Kid Tested – Uncle Approved: Atlantis – The Lost Empire

This article was first published in the Holyoke Enterprise on 3/26/15.

It was around middle school that I stopped watching the new Disney animated movies. I was growing out of cartoons (yeah, look at me now) and frankly, wasn’t a huge fan of the animation style of the late 90s-early 2000s. The design was very geometric and boxy, and it looked like their movies from the early 80s, which, being a kid who can only like new stuff; how could I possibly suffer through something that looked so old. Yeah, I was a dumb kid.

Anyway, one of the movies I missed during that time was Atlantis: The Lost Empire. It’s the story of linguist Milo Thatch who believes he is on the path to finding the lost civilization of Atlantis, but lacks the funding for the expedition. When exocentric millionaire Preston Whitmore reveals he’s been planning the expedition for years after losing a bet to Milo’s grandfather, Milo is on his way to the bottom of the sea, in search of the ultimate power source, the Heart of Atlantis.

This is most definitely a “boy movie”. According to the trivia, crew members wore shirts during production that read, “Atlantis – Fewer songs, more explosions”. It’s also one of the only animated Disney movies to be rated PG. It is action packed and feels almost like an Indiana Jones movie. While being very exciting, it is probably a little too scary for young kids but is also great for nerdy kids who like history and legends (I mean, Milo wears glasses. 50 Nerd Points right there!). Speaking of Nerd Points, linguist Marc Okrand, who created the Atlantean language for the film, also created the Klingon and Vulcan used in the original Star Trek series, and Spock himself, the late, great Leonard Nimoy, is a voice in the movie.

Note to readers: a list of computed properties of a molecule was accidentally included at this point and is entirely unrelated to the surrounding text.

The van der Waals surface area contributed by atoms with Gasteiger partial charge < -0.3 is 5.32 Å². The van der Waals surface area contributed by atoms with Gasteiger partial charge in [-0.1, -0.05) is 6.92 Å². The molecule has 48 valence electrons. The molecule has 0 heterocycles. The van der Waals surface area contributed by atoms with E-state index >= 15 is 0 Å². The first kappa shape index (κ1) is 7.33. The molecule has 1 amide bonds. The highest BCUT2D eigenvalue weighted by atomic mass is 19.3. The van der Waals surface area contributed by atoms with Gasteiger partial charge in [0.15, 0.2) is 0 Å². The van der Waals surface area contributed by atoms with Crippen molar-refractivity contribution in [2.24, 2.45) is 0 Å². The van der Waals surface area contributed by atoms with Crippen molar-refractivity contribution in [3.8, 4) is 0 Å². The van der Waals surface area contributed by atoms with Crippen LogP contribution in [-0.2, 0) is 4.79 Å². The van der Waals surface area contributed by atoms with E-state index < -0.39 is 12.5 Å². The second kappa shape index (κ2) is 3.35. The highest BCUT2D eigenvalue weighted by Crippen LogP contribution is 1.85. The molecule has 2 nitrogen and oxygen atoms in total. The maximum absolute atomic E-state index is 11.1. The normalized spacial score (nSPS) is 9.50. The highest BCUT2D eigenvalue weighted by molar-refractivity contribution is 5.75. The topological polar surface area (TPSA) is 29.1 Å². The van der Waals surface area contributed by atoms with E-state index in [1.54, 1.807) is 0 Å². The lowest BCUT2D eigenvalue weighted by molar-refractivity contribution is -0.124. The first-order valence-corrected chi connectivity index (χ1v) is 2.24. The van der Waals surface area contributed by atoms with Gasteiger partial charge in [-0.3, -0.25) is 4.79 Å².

They also went on to make a G-rated sequel in 2003, so maybe I’ll have to give that a watch at some point as well.

All in all, a great little action adventure movie.

4 out of 5

Rating: 4 out of 5 Snack Packs


Lincoln L. Hayes is a former writer and columnist of the Holyoke Enterprise. He lives in New York City where he is pursuing an acting and filmmaking career. Follow his work at


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